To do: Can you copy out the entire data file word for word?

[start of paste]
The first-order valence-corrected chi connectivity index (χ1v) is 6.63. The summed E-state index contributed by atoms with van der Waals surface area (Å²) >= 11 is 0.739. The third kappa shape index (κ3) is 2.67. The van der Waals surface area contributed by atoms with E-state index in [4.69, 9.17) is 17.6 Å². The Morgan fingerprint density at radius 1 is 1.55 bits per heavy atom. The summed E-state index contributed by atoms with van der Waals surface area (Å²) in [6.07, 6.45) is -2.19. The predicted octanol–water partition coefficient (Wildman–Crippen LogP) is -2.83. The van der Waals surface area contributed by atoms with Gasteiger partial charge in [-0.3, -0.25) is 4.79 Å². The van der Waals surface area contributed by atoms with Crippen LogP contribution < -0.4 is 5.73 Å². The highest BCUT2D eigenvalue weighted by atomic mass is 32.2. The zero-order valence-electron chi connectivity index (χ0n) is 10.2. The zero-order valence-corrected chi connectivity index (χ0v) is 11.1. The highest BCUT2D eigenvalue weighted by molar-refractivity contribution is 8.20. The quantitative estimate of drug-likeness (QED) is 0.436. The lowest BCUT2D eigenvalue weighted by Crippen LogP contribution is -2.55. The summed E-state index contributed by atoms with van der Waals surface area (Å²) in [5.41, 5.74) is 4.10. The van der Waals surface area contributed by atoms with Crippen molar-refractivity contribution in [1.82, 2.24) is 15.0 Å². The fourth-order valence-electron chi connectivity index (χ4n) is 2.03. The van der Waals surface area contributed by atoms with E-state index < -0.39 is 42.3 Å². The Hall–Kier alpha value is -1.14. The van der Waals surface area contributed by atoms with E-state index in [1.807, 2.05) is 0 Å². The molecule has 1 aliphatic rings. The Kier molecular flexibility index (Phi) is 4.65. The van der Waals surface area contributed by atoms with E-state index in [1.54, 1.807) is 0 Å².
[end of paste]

The first-order valence-corrected chi connectivity index (χ1v) is 6.63. The summed E-state index contributed by atoms with van der Waals surface area (Å²) >= 11 is 0.739. The third kappa shape index (κ3) is 2.67. The van der Waals surface area contributed by atoms with E-state index in [4.69, 9.17) is 17.6 Å². The Morgan fingerprint density at radius 1 is 1.55 bits per heavy atom. The summed E-state index contributed by atoms with van der Waals surface area (Å²) in [6.07, 6.45) is -2.19. The predicted octanol–water partition coefficient (Wildman–Crippen LogP) is -2.83. The van der Waals surface area contributed by atoms with Gasteiger partial charge in [-0.3, -0.25) is 4.79 Å². The van der Waals surface area contributed by atoms with Crippen LogP contribution < -0.4 is 5.73 Å². The highest BCUT2D eigenvalue weighted by atomic mass is 32.2. The zero-order valence-electron chi connectivity index (χ0n) is 10.2. The zero-order valence-corrected chi connectivity index (χ0v) is 11.1. The highest BCUT2D eigenvalue weighted by molar-refractivity contribution is 8.20. The quantitative estimate of drug-likeness (QED) is 0.436. The lowest BCUT2D eigenvalue weighted by Crippen LogP contribution is -2.55. The summed E-state index contributed by atoms with van der Waals surface area (Å²) in [5.41, 5.74) is 4.10. The van der Waals surface area contributed by atoms with Crippen molar-refractivity contribution in [1.82, 2.24) is 15.0 Å². The fourth-order valence-electron chi connectivity index (χ4n) is 2.03. The van der Waals surface area contributed by atoms with E-state index < -0.39 is 42.3 Å². The Hall–Kier alpha value is -1.14. The van der Waals surface area contributed by atoms with E-state index in [1.807, 2.05) is 0 Å². The molecule has 1 aliphatic rings. The Kier molecular flexibility index (Phi) is 4.65. The van der Waals surface area contributed by atoms with E-state index in [1.54, 1.807) is 0 Å².